William Ames on the Heidelberg Catechism

This book is a very interesting book. For one thing, it is a Puritan’s (and Ramist’s!) commentary on the Continental Heidelberg Catechism. This means that there was definitely cross-pollinating going on in the time of the post-Reformation. For more, see the excellent introduction by Joel Beeke and Todd Rester (pp. xii-xxxii). Ames was one of the Puritans invited to the Synod of Dordt. The introduction gives a brief sketch of his life and work, including an excellent discussion of Ramism (pp. xvii-xviii). This volume is the inaugural volume in the series Classic Reformed Theology. There is an excellent introduction to the entire series by R. Scott Clark. The series intends to “produce and provide critical English translations of some of the more important but generally neglected texts of the orthodox period.” One can only say a hearty amen to that!

The commentary itself is not quite what we would expect, however, in a catechism commentary, for he does not primarily comment on the catechism itself, but rather on a passage of Scripture upon which that Lord’s Day of the Catechism was based. So, for instance, Lord’s Day one is a commentary on Psalm 4:6-8, wherein is shown that the Psalmist’s “highest good… is located in God’s favor towards him” (p. 5), an excellent summary of question 1 of the HC. In other words, this book would be an excellent study in moving from Scripture to Catechism, seeing how the Catechism is based on the Word.

Just to take a few ideas from the book, under Lord’s Day 23 on justification, he says several helpful things: “People are justified either by nature, or by law, or by the gospel, but they can be justified neither by nature nor by the law” (p. 116); “In the resurrecting of our Head, Jesus Christ, from the dead, we have all been justified virtually, in whatever manner all of His posterity had been virtually sinners in Adam’s sinning” (p. 117). This latter quotation is especially important, as it proves that the connection between justification and resurrection is not original with Gaffin, however much he emphasized it. In fact, the connection is quite old.

So there is significant historical interest in this book, as a specimen of cross-pollination of the British and the Continental streams of Reformed theology; it is of interest systematically, when considered from the perspective of moving from text to catechism, and it is of interest theologically simply in what it says. I recommend it.



  1. July 2, 2009 at 10:53 am

    […] 2, 2009 in Classic Reformed Theology | Tags: Classic Reformed Theology, William Ames At GB. You can order your copy of William Ames on the Heidelberg Catechism at The Bookstore at […]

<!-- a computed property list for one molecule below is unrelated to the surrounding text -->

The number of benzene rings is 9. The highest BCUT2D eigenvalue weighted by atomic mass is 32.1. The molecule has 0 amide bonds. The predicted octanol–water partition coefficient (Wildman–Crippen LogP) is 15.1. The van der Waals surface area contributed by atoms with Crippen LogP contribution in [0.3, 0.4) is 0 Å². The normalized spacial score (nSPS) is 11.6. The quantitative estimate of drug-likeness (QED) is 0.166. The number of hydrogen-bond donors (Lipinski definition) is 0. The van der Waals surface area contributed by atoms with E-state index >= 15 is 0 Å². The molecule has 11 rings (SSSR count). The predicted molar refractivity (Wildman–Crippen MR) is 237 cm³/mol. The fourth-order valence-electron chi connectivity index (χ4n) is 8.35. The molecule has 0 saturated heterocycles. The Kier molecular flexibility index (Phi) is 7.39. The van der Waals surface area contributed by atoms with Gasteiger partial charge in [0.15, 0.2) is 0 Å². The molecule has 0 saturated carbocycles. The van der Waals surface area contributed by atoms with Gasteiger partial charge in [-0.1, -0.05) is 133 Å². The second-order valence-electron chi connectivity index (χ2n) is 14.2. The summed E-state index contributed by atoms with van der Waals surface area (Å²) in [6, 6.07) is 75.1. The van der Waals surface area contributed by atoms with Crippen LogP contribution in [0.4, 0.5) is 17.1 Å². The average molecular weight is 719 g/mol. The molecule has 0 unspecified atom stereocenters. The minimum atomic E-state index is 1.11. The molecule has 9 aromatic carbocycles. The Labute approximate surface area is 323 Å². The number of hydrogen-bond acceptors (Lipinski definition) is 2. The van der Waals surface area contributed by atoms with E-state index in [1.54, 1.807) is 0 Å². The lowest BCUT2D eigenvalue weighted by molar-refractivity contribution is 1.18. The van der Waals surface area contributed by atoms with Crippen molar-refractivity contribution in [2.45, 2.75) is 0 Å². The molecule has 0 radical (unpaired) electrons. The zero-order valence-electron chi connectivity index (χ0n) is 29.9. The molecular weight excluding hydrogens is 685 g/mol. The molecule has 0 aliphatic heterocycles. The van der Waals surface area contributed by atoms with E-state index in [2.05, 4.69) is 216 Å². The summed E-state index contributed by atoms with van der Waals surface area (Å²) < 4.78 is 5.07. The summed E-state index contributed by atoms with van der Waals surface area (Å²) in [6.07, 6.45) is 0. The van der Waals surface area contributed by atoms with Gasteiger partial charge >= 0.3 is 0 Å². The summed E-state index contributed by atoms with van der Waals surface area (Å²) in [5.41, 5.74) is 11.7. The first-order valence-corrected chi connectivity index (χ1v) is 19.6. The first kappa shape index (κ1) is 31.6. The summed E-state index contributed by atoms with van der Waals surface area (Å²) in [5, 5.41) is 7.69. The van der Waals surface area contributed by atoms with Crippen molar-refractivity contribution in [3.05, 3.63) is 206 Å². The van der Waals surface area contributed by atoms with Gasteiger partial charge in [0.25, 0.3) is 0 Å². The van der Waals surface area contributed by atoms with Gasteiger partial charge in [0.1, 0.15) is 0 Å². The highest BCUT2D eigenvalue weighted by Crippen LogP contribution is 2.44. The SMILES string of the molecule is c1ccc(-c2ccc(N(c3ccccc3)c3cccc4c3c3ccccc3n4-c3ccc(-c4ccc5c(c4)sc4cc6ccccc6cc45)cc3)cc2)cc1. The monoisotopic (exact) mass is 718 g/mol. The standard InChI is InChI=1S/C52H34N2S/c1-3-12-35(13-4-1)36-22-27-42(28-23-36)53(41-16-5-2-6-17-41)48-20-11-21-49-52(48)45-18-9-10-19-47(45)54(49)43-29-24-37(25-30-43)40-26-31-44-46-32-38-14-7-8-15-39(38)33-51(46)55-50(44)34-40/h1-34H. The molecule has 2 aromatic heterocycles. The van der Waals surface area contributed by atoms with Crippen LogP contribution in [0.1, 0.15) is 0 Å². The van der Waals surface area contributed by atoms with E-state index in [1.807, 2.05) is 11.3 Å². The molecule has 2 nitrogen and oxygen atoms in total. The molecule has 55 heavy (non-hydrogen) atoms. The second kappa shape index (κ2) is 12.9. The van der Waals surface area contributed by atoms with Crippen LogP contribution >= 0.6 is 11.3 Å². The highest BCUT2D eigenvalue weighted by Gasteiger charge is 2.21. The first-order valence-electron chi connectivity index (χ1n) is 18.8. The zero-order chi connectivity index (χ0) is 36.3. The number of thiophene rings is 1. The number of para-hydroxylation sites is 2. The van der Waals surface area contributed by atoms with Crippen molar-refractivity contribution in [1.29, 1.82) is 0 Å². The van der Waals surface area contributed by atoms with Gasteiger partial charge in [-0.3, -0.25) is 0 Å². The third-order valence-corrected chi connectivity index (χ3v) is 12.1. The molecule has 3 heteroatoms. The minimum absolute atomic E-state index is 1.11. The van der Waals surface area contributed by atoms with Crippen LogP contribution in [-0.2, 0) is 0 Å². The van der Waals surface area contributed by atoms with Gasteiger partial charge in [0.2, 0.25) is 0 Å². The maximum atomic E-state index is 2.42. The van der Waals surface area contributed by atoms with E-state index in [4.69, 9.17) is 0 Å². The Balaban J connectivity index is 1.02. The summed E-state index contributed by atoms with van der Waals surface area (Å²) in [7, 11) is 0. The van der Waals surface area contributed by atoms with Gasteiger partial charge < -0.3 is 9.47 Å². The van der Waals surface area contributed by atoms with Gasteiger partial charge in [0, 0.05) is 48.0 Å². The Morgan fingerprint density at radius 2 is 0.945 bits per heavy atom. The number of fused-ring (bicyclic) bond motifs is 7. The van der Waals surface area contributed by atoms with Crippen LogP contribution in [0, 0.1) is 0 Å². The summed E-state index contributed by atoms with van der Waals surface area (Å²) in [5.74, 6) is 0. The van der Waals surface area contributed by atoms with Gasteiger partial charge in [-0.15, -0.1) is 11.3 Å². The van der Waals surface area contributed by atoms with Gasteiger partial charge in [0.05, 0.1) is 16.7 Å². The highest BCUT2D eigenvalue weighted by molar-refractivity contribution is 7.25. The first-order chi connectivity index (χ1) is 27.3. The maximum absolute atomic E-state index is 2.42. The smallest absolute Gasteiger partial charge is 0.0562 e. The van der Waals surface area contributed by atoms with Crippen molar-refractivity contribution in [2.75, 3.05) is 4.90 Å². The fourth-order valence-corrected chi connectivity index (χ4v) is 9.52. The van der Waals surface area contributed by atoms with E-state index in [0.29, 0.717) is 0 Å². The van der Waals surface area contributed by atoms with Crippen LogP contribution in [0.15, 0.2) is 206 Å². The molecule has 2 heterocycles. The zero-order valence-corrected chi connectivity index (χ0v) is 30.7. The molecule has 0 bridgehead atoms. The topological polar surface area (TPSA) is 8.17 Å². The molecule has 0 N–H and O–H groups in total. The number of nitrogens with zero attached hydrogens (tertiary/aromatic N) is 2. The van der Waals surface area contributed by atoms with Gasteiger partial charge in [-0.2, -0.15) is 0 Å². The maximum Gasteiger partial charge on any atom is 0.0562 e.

2. Lee said,

    July 2, 2009 at 2:53 pm

    Thanks for the book recommendation. You can be sure I am going to order that one.

    Although I want to point out that this does not prove cross-pollination. William Ames was living in the Netherlands, which means he interacted with the Heidelberg regularly. If you want to argue that Ames influenced other British Puritans, then you have a good case. But that is not cross-pollination, that is just the Continential Reformed position pollinating the British Reformed position. There is no proof of the pollination going the other direction.

    Just being difficult.

  3. greenbaggins said,

    July 2, 2009 at 3:55 pm

    Yes, I know you think that the Westminster divines and the Puritans had nothing EVER to offer the Continentals. Of course, Ames being a theological ADVISOR to the Synod of Dordt already meant that the Continentals were paying attention to what happened over in jolly old England.

  4. Lee said,

    July 3, 2009 at 10:04 am

    Of course one could debate exactly how much they listened to Ames. Ames wanted to go easy on the Remonstrants and even did not think they were heretics. As Ames said, “The position of the Remonstrants, as held by most that favor it, is not properly a heresy but a dangerous error in the faith, tending to heresy.”

    That is not exactly what the Synod decided in the end.

  5. BWS said,

    July 3, 2009 at 3:59 pm

    I hate to draw attention away from this new edition and improved translation, and to discourage people from buying it. But you can read an old English edition (1659) on google books. Isn’t this the same book? The old title is “The substance of Christian religion.” Maybe you can just see for yourself what it is like in the old edition, and then buy the new one for its easier reading and better editing :).

  6. Lee said,

    July 5, 2009 at 6:38 pm

    Thanks BWS. You just saved me some money.

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